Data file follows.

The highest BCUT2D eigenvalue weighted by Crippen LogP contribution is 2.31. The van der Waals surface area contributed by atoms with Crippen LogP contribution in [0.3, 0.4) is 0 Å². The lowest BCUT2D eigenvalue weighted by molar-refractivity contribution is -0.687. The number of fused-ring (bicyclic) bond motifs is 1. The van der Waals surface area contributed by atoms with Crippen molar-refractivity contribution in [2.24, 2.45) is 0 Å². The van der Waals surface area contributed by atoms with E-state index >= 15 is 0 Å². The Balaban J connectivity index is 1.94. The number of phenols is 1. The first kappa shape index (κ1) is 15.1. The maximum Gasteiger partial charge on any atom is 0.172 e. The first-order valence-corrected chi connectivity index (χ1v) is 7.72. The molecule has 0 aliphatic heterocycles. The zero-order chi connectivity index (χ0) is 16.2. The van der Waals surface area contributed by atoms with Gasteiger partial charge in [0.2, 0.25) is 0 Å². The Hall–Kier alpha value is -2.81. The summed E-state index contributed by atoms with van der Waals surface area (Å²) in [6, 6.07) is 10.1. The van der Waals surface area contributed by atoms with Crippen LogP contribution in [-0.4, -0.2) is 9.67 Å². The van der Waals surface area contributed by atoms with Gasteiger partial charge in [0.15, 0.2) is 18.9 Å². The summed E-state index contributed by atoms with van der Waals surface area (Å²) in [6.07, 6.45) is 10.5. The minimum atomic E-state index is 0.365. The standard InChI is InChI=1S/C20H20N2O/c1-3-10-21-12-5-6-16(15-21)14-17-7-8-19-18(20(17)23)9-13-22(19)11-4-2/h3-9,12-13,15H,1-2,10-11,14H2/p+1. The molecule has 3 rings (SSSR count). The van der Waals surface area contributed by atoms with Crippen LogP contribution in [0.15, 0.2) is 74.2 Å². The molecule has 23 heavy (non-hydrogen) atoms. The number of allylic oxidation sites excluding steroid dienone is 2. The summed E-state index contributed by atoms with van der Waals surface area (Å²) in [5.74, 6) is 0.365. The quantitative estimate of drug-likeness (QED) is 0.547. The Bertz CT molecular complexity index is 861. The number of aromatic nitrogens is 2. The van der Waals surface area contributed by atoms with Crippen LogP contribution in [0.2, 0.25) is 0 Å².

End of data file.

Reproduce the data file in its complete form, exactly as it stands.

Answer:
The highest BCUT2D eigenvalue weighted by Crippen LogP contribution is 2.31. The van der Waals surface area contributed by atoms with Crippen LogP contribution in [0.3, 0.4) is 0 Å². The lowest BCUT2D eigenvalue weighted by molar-refractivity contribution is -0.687. The number of fused-ring (bicyclic) bond motifs is 1. The van der Waals surface area contributed by atoms with Crippen molar-refractivity contribution in [2.24, 2.45) is 0 Å². The van der Waals surface area contributed by atoms with E-state index >= 15 is 0 Å². The Balaban J connectivity index is 1.94. The number of phenols is 1. The first kappa shape index (κ1) is 15.1. The maximum Gasteiger partial charge on any atom is 0.172 e. The first-order valence-corrected chi connectivity index (χ1v) is 7.72. The molecule has 0 aliphatic heterocycles. The zero-order chi connectivity index (χ0) is 16.2. The van der Waals surface area contributed by atoms with Gasteiger partial charge in [0.2, 0.25) is 0 Å². The Hall–Kier alpha value is -2.81. The summed E-state index contributed by atoms with van der Waals surface area (Å²) in [6, 6.07) is 10.1. The van der Waals surface area contributed by atoms with Crippen LogP contribution in [-0.4, -0.2) is 9.67 Å². The van der Waals surface area contributed by atoms with Gasteiger partial charge in [0.15, 0.2) is 18.9 Å². The summed E-state index contributed by atoms with van der Waals surface area (Å²) in [6.07, 6.45) is 10.5. The minimum atomic E-state index is 0.365. The standard InChI is InChI=1S/C20H20N2O/c1-3-10-21-12-5-6-16(15-21)14-17-7-8-19-18(20(17)23)9-13-22(19)11-4-2/h3-9,12-13,15H,1-2,10-11,14H2/p+1. The molecule has 3 rings (SSSR count). The van der Waals surface area contributed by atoms with Crippen LogP contribution in [0.15, 0.2) is 74.2 Å². The molecule has 23 heavy (non-hydrogen) atoms. The number of allylic oxidation sites excluding steroid dienone is 2. The summed E-state index contributed by atoms with van der Waals surface area (Å²) in [5.74, 6) is 0.365. The quantitative estimate of drug-likeness (QED) is 0.547. The Bertz CT molecular complexity index is 861. The number of aromatic nitrogens is 2. The van der Waals surface area contributed by atoms with Crippen LogP contribution in [0.2, 0.25) is 0 Å².